William Peria

William Peria

William Peria

Title: Staff Scientist

William Peria is a staff scientist. He received a BS in physics [1988] from the University of Minnesota. As an undergraduate, he worked in Laurence J. Cahill's laboratory, managing and participating in the building of a rocket payload to measure the electrodynamic properties of the auroral ionosphere. The payload (ARCS4) flew successfully in 1991.

Bill began a PhD program at the University of New Hampshire in 1989 in the laboratory of Roy Torbert, where he built and calibrated charged particle detectors to study plasma physics in several contexts, including the auroral ionosphere, a barium release experiment, and an artificial HF heating experiment. In the latter context, he showed that the nonlinear ponderomotive force, an unavoidable driver of currents, present whenever an electromagnetic wave has an intensity gradient, most likely drives the formation of cavity structures in plasmas, not only at previously predicted and observed meter scales, but also at scales ranging from tens of meters to tens of kilometers. He was a NASA Graduate Student Fellow from 1992-1995.

Bill joined the UC Berkeley Space Sciences lab as a postdoc in 1996 to work on results from the FAST (Fast Auroral SnapshoT) spacecraft, a polar orbiter with extremely high burst-mode resolution, configurable on-orbit. He built a database of all auroral overflights by FAST, indexed by probable traversals of field-aligned auroral current sheets. Bill implemented and deployed the software to extract these traversals from the raw magnetometer data. He used this database to index and explore other aspects of the FAST data set. For example, he discovered that the energetic electrons in upgoing electron beam (UEB) events have a greater spatial inhomogeneity than their downgoing counterparts, a clear signature of two distinct acceleration mechanisms for these two particle populations.

In 2002, he began to apply his overarching interest in the organizing principles of complex systems to the study of living cells. In 2005, he began to research the idea that macromolecules ought to produce detectable acoustic radiation, or ultrasound, when undergoing conformational changes or binding, and he began the quest to detect such sounds. He holds a patent on the use of sound and an apparatus to detect these conformational changes (US8402828 B2).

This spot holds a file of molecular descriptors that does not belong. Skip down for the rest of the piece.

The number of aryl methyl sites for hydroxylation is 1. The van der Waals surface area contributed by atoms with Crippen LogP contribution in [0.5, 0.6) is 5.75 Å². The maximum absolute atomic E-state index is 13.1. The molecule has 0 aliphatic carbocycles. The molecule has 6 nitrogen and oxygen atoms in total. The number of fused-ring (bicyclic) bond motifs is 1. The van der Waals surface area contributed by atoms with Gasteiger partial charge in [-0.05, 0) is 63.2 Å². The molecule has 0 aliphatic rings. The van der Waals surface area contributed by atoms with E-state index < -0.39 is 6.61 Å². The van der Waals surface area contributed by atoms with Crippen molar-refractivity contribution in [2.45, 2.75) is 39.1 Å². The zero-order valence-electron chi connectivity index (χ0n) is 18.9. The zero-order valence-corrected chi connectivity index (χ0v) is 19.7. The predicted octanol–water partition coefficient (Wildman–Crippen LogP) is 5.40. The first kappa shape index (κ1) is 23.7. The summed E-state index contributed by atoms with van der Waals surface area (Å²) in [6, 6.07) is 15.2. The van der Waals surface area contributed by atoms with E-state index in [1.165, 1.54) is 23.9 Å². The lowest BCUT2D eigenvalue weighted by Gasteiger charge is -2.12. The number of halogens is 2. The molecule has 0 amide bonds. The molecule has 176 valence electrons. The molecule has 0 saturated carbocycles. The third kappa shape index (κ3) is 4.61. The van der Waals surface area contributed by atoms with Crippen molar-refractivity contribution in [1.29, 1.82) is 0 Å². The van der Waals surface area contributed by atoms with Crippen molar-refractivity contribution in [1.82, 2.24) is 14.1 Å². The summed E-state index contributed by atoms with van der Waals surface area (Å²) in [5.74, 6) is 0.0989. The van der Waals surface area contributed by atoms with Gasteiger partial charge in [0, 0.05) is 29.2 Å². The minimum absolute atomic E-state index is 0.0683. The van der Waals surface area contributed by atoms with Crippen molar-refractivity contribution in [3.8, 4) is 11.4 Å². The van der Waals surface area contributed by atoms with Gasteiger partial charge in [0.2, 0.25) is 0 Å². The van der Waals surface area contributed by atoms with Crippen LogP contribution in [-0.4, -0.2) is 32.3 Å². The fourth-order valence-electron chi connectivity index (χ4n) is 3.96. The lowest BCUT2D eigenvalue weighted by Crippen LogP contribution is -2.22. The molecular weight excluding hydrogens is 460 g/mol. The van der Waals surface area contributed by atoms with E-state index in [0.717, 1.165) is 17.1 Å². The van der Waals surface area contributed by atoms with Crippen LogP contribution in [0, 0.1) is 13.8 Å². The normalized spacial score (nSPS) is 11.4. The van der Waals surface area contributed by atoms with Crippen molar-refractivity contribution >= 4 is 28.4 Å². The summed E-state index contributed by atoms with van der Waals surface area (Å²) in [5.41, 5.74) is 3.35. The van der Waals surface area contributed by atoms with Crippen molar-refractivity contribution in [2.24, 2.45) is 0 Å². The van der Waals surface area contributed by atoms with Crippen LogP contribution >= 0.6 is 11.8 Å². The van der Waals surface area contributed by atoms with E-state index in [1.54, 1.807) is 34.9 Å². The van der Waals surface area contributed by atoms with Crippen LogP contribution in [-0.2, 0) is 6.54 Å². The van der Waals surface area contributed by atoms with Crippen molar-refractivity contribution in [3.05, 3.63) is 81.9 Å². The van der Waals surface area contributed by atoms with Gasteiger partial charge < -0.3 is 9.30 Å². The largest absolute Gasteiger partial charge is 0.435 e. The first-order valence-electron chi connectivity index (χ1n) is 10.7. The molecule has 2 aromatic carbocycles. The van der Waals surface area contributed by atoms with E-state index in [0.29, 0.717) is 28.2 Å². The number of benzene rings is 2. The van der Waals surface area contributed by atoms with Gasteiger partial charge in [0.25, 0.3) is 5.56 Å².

In 2006, Bill began work as a research scientist in the laboratory of Geoffrey Loftus, at the Department of Cognitive Psychology at the University of Washington. Here he contributed to the study of the human visual memory system, designing and implementing experiments with human subjects. In these experiments, he presented to human participants series of visual stimuli, for varying controlled durations ranging from 17 ms to 537 ms. The stimuli were grayscale images of human faces and naturalistic scenes.  After the stimuli, participants took a recognition test; such a test can determine the minimal stimulus required to form a useful memory of a naturalistic image. Bill discovered that the strength of memory formation appeared to follow a power law, i.e. the likelihood of failing to form a recognition memory decreased as an inverse power of stimulus duration. These stimuli were presented in a mixture of three ways: (1) unfiltered, (2) filtered so as to include only low-frequency spatial information, and (3) filtered so as to include only high-frequency spatial information. (Different spatial frequency bands are known to be processed in different locations within the mammalian brain, see e.g. Enroth-Cugell and Robson, 1966, or Schiller et al., 1976.) He found that unfiltered images were more effective in forming memories than one would predict from a model in which the high and low frequency bands are processed independently, thus discovering that the processing of distinct spatial frequency bands is in fact synergistic.

In 2011, Bill joined at the Brent lab, where he began work on physical and computational approaches to the study of cell signaling. He has contributed to continual improvements in microscopy, data analysis and modeling, and understanding of the structure of cell signaling systems. In late 2015, he began to explore independently the burgeoning world of machine learning, and since 2017 has been helping produce interpretable deep learning models for addressing biological questions.

References

Enroth-Cugell, C, and  Robson, J. G   The contrast sensitivity of retinal ganglion cells of the cat. J Physiol. 1966 Dec;187(3):517-52

P. H. Schiller, P. H., Finlay, B. L. and Volman, S. F.. Quantitative studies of single-cell properties in monkey striate cortex. III. Spatial frequency. Journal of Neurophysiology 39, 1334-1351 (1976)